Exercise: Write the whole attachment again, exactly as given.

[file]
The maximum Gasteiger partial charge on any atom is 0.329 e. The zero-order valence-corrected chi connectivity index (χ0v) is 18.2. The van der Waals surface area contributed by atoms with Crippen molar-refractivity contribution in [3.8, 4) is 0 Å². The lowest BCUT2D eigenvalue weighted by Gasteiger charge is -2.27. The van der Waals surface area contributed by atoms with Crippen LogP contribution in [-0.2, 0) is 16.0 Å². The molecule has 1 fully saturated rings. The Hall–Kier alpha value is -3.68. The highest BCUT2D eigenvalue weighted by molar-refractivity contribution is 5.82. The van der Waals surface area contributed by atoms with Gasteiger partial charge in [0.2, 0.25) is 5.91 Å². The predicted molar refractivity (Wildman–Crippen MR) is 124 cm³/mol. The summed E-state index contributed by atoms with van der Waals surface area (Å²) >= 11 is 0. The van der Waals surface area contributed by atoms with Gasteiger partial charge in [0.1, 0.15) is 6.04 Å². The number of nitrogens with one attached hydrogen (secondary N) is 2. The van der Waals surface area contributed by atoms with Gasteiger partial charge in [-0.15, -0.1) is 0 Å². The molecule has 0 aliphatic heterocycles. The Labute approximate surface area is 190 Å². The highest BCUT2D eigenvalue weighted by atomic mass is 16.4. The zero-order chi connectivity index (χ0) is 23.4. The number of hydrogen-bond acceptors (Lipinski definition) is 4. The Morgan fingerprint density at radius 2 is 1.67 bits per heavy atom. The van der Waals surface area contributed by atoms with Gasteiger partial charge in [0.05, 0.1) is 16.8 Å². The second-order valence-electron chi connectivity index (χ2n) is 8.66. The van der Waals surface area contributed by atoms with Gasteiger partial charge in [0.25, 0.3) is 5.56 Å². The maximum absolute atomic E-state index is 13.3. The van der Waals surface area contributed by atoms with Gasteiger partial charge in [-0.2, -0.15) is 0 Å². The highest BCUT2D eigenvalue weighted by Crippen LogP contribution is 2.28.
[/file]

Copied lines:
The maximum Gasteiger partial charge on any atom is 0.329 e. The zero-order valence-corrected chi connectivity index (χ0v) is 18.2. The van der Waals surface area contributed by atoms with Crippen molar-refractivity contribution in [3.8, 4) is 0 Å². The lowest BCUT2D eigenvalue weighted by Gasteiger charge is -2.27. The van der Waals surface area contributed by atoms with Crippen LogP contribution in [-0.2, 0) is 16.0 Å². The molecule has 1 fully saturated rings. The Hall–Kier alpha value is -3.68. The highest BCUT2D eigenvalue weighted by molar-refractivity contribution is 5.82. The van der Waals surface area contributed by atoms with Gasteiger partial charge in [0.2, 0.25) is 5.91 Å². The predicted molar refractivity (Wildman–Crippen MR) is 124 cm³/mol. The summed E-state index contributed by atoms with van der Waals surface area (Å²) >= 11 is 0. The van der Waals surface area contributed by atoms with Gasteiger partial charge in [0.1, 0.15) is 6.04 Å². The number of nitrogens with one attached hydrogen (secondary N) is 2. The van der Waals surface area contributed by atoms with Gasteiger partial charge in [-0.15, -0.1) is 0 Å². The molecule has 0 aliphatic heterocycles. The Labute approximate surface area is 190 Å². The highest BCUT2D eigenvalue weighted by atomic mass is 16.4. The zero-order chi connectivity index (χ0) is 23.4. The number of hydrogen-bond acceptors (Lipinski definition) is 4. The Morgan fingerprint density at radius 2 is 1.67 bits per heavy atom. The van der Waals surface area contributed by atoms with Gasteiger partial charge in [0.05, 0.1) is 16.8 Å². The second-order valence-electron chi connectivity index (χ2n) is 8.66. The van der Waals surface area contributed by atoms with Gasteiger partial charge in [0.25, 0.3) is 5.56 Å². The maximum absolute atomic E-state index is 13.3. The van der Waals surface area contributed by atoms with Gasteiger partial charge in [-0.2, -0.15) is 0 Å². The highest BCUT2D eigenvalue weighted by Crippen LogP contribution is 2.28.